The International Monetary Fund, facing “dissatisfaction” about how it assesses countries’ exchange rates, agreed to better take into account other data such as capital flows when reviewing member nations’ external stability.
The decision was endorsed by the board of directors Oct. 24 after discussing a review of the fund’s economic and financial surveillance. In a report, IMF staff said they faced “continued discontent” from the economists and officials it consulted about exchange-rate analysis. Some said they found too much focus on that measurement while others said there was not enough candor.
“Despite technical improvements in the Fund’s exchange rate assessments, there is considerable dissatisfaction among stakeholders with the Fund’s external stability analysis and policy advice,” the Washington-based agency’s staff said in the report. “Nearly two-fifths of executive directors felt that a significant share of staff reports had insufficient coverage of capital flows and reserve adequacy issues.”
IMF analysis of exchange rates has been a sensitive point with some countries, including China, which prevented the publication of reports on that nation’s economy in 2007 and 2008. That stalemate ended in 2009, after the IMF dropped the phrase “fundamental misalignment” to describe certain exchange rates in a bid to improve cooperation with member states.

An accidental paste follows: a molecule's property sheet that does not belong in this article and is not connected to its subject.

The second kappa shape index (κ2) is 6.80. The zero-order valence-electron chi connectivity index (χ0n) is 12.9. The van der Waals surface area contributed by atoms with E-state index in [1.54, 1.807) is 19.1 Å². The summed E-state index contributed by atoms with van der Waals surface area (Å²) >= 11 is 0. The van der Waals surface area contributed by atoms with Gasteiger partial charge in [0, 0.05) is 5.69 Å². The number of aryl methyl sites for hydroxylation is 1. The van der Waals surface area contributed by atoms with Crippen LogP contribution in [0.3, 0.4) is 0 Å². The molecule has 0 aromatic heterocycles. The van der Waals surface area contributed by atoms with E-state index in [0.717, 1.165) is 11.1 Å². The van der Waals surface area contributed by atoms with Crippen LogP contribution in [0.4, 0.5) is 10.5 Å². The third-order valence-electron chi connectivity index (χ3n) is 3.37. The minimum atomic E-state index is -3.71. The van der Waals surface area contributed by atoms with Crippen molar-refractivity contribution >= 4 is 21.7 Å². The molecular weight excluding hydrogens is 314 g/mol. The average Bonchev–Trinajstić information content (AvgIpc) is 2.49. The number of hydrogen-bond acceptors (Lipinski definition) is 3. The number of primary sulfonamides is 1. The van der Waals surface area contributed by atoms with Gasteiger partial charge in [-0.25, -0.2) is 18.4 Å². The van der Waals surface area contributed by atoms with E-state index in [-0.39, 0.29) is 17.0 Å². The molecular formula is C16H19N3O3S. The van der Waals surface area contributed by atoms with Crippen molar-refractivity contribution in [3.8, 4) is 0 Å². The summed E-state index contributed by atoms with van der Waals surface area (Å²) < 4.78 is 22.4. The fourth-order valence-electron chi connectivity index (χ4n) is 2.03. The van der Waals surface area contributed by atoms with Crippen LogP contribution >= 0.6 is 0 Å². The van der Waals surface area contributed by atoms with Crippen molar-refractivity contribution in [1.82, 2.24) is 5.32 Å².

The review, which takes place every three years, also discussed how to gain more influence on policies of the agency’s 187 member nations. It noted that the IMF currently has the most sway in countries that borrow from it and is paid little heed in the U.S. and in the euro area.
An internal audit released this year found that the IMF was overly influenced by developed countries, including the U.S. and the U.K., when assessing their economies and ended up missing signs of fragility that led to the 2008 global financial crisis.
“Two-thirds of mission chiefs saw themselves as largely candid in their dialogue with authorities,” the IMF said today. “However, mission chiefs noted some degree of self censorship in the reports, with one in seven stating that the need to preserve good relationships with authorities limited the candor of their report.”
To improve candor, the IMF should bring in more external views according to the report, which itself leaned on outside contributors, including Nobel Prize-winning economist Joseph Stiglitz.
After popular uprising in the Middle East and North Africa this year in countries that the IMF had praised for their economic policies, the Fund agreed to aim to cover more social issues that are important to the stability of its members.
The IMF also agreed to continue working on assessing the impact economies have on one another, including through their financial institutions. Yearly assessment of countries’ economies should make more room for analysis of their financial stability, it said.